Tuesdays with Clea

Last December, The Uncertaintist wrote about Clea, an elderly Akita, remembering her late brother, Alexei (link). This fall, I had the privilege of attending Clea on Tuesdays, filling a hole in the weekly schedule of her human housemates.

Clea’s world was contracting around her. She did not walk outside as frequently, or stay out as long, or venture as far as she had done only months before. And yet, when she did walk down the street, before turning for home, she pointed her nose and ears in the direction she was abandoning. With her head held high, she tested the air. She wasn’t going to go there, but she knew what she would have found there if she had gone. And sometimes she didn’t turn back after she tested the air and you thought she was going to turn. There were even times when you had to remind her to turn back, not to overdo it. But those times became rarer as the fall progressed.

Inside the house, she avoided stairs, because of her arthritis, and because she feared falling. Thus, she was living only on the main floor, not joining her family for movies downstairs in the basement, or ever venturing onto the upper floor.

But on that one floor left to her, she had her window, across from her bed and overlooking her back yard, through which the smells and sounds of a larger world reached her even when she stayed inside. Many of her indoor walks included a stop to stick her head outside through that window. Opening and closing Clea’s window, on demand, was part of an attendant’s duties.

In the late mornings or early afternoons on Tuesdays, Clea and I would just sit, as she used to just sit with her brother Alexei. Elizabeth Marshall Thomas, in her book The Hidden Life of Dogs, discusses her discovery that dogs just sit together, not grooming, not playing, not doing anything except just sitting, quietly together, completely and easily together, alert and calm. Years ago, Clea and Alexei sometimes allowed me to just sit with them. They were much better at it than I was, but they were good teachers. And now years later, while I couldn’t be the just-sitting companion for Clea that Alexei was, I would just sit with her, as best I was able.

Some Tuesdays were better days for Clea than others, as her appetite and activity level varied from one week to the next. Clea never had been one to pace herself, and when she felt up to it, she would overdo being active. When she overdid things on the weekend, she was apt to be still paying for it when I joined her on Tuesday.

So it went, week after week, for the eleven Tuesdays that I would share with Clea. I brought work with me, and I got a lot of it done, but never as much as I planned. It took attention to attend to Clea. Her body no longer did what she wanted when she wanted it to. Her bedding needed changing several times during the day. Wherever she walked, indoors or outdoors, she needed an escort, because her fear of falling was well-founded.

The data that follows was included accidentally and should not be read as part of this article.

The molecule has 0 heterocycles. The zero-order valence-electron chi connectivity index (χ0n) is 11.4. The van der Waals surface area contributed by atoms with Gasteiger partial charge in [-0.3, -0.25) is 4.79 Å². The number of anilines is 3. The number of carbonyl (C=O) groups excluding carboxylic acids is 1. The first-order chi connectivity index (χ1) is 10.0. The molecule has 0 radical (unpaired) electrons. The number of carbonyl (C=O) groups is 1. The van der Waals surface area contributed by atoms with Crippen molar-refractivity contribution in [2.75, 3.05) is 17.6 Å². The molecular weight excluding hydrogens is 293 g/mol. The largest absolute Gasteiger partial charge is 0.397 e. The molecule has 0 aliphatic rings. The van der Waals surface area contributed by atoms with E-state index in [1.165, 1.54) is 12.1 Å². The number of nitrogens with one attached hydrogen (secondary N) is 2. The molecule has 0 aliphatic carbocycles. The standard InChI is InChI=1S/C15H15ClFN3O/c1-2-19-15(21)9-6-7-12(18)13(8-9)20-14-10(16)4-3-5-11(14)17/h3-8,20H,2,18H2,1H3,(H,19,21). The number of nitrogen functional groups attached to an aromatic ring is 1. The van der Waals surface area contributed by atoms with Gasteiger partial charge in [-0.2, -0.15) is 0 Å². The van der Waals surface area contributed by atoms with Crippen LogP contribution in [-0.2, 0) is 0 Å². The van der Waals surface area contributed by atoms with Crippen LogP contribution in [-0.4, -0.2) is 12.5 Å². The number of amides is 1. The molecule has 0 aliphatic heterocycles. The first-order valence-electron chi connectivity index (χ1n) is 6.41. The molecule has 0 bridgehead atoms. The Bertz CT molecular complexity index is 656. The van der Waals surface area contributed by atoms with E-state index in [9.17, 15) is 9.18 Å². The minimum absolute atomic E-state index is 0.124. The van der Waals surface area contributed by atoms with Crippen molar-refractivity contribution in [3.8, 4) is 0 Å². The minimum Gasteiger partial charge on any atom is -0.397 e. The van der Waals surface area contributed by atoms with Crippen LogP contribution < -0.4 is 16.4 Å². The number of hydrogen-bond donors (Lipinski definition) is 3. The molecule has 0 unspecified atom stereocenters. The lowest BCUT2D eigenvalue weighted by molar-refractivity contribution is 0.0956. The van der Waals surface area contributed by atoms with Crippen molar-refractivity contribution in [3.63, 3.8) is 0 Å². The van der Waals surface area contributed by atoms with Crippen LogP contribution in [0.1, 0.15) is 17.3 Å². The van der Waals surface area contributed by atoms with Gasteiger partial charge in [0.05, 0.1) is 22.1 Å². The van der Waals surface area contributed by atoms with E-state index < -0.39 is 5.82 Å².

Saturday after Thanksgiving, I picked up a few small things for Clea, thinking to see her that coming Tuesday, as I had every other Tuesday this fall, but on Monday, Clea died.

Dogs are gray wolves who tolerate people, with all their rude human noises and smells, but dogs are no less wolves for being patient and gracious. The occupation of wolves is death. Their loyalty to one another, once chosen, is bottomless, but there is no sentimentality in it. The loyal infirm leave the wild pack, and the wild pack leaves them, with no evident hard feelings on either side

Clea lived tame, as an honored guest of a different species, but she died as a wolf. She ate well that morning. She walked outside, slowly but on her own feet, circling the house that had been hers and her brother Alexei’s. Some of us followed her. Whenever anyone walked with Clea, they followed her. She was an alpha; she led. There would be no exception now, and so, no exception ever.

When she finished her walk, Clea returned to the warmth inside the house, waiting for the veterinarian, who came late, but soon enough. Clea’s death was crisp, clinical and anticlimactic. One hypodermic shot into the once-glorious mane across her shoulders, and Clea left us. A second shot ensured that she wouldn’t come back.

Shots be damned. Weeks have passed, and the essential Clea hasn’t begun to leave. We just can’t find her anymore, which makes no sense, because we see her everywhere she has ever been.

Clea in August 2013

Clea in August 2013. Click to enlarge.



Filed under Furred and feathered minds, Uncategorized

4 responses to “Tuesdays with Clea

  1. Carmen Maftei

    I feel the same way, can’t find her anymore. Where is she? The more I look for her, the more painful it is.

  2. celeste

    keeping vigil with Babar at her eternal flame — loving woofs

  3. mihaela

    Feelings I’ve never known of continue to be inexpressible in uttered or written words. They cannot make it out of my head, and even there, in their most personal, inner living, they are fragments of what would be translatable as beginning of sounds, oh’s, and ah’s, along with the suppressed ones that embody one and only one sensical word, her name of endearment. Two syllables, the first of unique intimacy that we, humans, had the privilege of share with her, the second of lingering that intimacy a bit longer with the magic of a soft vowel that discreetly let go of our call to her. I have pictures of Clea that last Monday of November. Once in a while I have the strength to look at them. I don’t know how long it will take to be able to share them.

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